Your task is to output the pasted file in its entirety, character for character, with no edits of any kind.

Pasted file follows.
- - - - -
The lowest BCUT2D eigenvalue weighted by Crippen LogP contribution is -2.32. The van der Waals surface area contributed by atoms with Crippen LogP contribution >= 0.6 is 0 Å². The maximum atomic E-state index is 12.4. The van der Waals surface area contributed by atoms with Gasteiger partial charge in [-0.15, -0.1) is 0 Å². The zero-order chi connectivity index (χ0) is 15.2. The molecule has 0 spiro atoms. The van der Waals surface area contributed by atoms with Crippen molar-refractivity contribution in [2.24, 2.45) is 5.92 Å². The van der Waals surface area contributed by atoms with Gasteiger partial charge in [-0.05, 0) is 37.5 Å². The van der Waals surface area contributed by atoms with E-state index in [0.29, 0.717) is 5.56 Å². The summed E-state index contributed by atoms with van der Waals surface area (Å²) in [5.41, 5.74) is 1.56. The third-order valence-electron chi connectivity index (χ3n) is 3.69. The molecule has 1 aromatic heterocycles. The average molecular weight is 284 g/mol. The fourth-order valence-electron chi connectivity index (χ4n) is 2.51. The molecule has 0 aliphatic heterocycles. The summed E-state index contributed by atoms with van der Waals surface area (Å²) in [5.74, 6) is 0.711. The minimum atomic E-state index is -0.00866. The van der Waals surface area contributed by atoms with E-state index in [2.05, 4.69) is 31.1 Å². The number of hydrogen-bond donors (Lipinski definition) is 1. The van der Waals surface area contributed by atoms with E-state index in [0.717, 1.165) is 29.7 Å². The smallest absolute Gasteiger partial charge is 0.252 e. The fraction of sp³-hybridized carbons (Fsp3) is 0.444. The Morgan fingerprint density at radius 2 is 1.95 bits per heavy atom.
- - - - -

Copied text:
The lowest BCUT2D eigenvalue weighted by Crippen LogP contribution is -2.32. The van der Waals surface area contributed by atoms with Crippen LogP contribution >= 0.6 is 0 Å². The maximum atomic E-state index is 12.4. The van der Waals surface area contributed by atoms with Gasteiger partial charge in [-0.15, -0.1) is 0 Å². The zero-order chi connectivity index (χ0) is 15.2. The molecule has 0 spiro atoms. The van der Waals surface area contributed by atoms with Crippen molar-refractivity contribution in [2.24, 2.45) is 5.92 Å². The van der Waals surface area contributed by atoms with Gasteiger partial charge in [-0.05, 0) is 37.5 Å². The van der Waals surface area contributed by atoms with E-state index in [0.29, 0.717) is 5.56 Å². The summed E-state index contributed by atoms with van der Waals surface area (Å²) in [5.41, 5.74) is 1.56. The third-order valence-electron chi connectivity index (χ3n) is 3.69. The molecule has 1 aromatic heterocycles. The average molecular weight is 284 g/mol. The fourth-order valence-electron chi connectivity index (χ4n) is 2.51. The molecule has 0 aliphatic heterocycles. The summed E-state index contributed by atoms with van der Waals surface area (Å²) in [5.74, 6) is 0.711. The minimum atomic E-state index is -0.00866. The van der Waals surface area contributed by atoms with E-state index in [2.05, 4.69) is 31.1 Å². The number of hydrogen-bond donors (Lipinski definition) is 1. The van der Waals surface area contributed by atoms with E-state index in [0.717, 1.165) is 29.7 Å². The smallest absolute Gasteiger partial charge is 0.252 e. The fraction of sp³-hybridized carbons (Fsp3) is 0.444. The Morgan fingerprint density at radius 2 is 1.95 bits per heavy atom.